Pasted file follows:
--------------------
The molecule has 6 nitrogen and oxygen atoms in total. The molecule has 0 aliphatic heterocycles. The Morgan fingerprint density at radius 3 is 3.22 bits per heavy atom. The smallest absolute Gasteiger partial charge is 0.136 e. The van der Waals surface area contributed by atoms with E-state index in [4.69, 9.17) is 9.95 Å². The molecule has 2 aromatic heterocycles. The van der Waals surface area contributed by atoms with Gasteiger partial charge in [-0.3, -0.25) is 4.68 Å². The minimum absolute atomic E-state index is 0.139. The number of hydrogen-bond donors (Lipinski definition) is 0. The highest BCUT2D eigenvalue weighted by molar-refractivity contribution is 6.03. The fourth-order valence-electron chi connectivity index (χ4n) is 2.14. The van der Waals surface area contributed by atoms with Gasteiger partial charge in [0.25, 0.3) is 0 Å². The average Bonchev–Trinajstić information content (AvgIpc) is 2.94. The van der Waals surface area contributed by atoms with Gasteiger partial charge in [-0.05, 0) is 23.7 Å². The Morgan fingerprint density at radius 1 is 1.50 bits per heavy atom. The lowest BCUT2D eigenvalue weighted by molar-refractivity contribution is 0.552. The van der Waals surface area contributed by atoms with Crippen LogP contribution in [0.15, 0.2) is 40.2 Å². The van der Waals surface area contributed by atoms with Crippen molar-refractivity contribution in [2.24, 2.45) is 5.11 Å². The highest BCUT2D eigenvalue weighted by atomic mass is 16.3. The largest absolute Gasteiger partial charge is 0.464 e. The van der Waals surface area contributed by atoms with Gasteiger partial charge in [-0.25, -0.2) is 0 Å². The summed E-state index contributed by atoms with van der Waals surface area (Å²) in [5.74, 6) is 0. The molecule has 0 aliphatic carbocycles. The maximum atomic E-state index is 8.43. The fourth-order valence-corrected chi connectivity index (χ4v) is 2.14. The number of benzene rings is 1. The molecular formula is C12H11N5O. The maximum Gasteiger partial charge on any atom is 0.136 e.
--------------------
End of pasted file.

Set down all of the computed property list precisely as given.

The molecule has 6 nitrogen and oxygen atoms in total. The molecule has 0 aliphatic heterocycles. The Morgan fingerprint density at radius 3 is 3.22 bits per heavy atom. The smallest absolute Gasteiger partial charge is 0.136 e. The van der Waals surface area contributed by atoms with E-state index in [4.69, 9.17) is 9.95 Å². The molecule has 2 aromatic heterocycles. The van der Waals surface area contributed by atoms with Gasteiger partial charge in [-0.3, -0.25) is 4.68 Å². The minimum absolute atomic E-state index is 0.139. The number of hydrogen-bond donors (Lipinski definition) is 0. The highest BCUT2D eigenvalue weighted by molar-refractivity contribution is 6.03. The fourth-order valence-electron chi connectivity index (χ4n) is 2.14. The van der Waals surface area contributed by atoms with Gasteiger partial charge in [0.25, 0.3) is 0 Å². The average Bonchev–Trinajstić information content (AvgIpc) is 2.94. The van der Waals surface area contributed by atoms with Gasteiger partial charge in [-0.05, 0) is 23.7 Å². The Morgan fingerprint density at radius 1 is 1.50 bits per heavy atom. The lowest BCUT2D eigenvalue weighted by molar-refractivity contribution is 0.552. The van der Waals surface area contributed by atoms with Crippen LogP contribution in [0.15, 0.2) is 40.2 Å². The van der Waals surface area contributed by atoms with Crippen molar-refractivity contribution in [2.24, 2.45) is 5.11 Å². The highest BCUT2D eigenvalue weighted by atomic mass is 16.3. The largest absolute Gasteiger partial charge is 0.464 e. The van der Waals surface area contributed by atoms with Gasteiger partial charge in [-0.25, -0.2) is 0 Å². The summed E-state index contributed by atoms with van der Waals surface area (Å²) in [5.74, 6) is 0. The molecule has 0 aliphatic carbocycles. The maximum atomic E-state index is 8.43. The fourth-order valence-corrected chi connectivity index (χ4v) is 2.14. The number of benzene rings is 1. The molecular formula is C12H11N5O. The maximum Gasteiger partial charge on any atom is 0.136 e.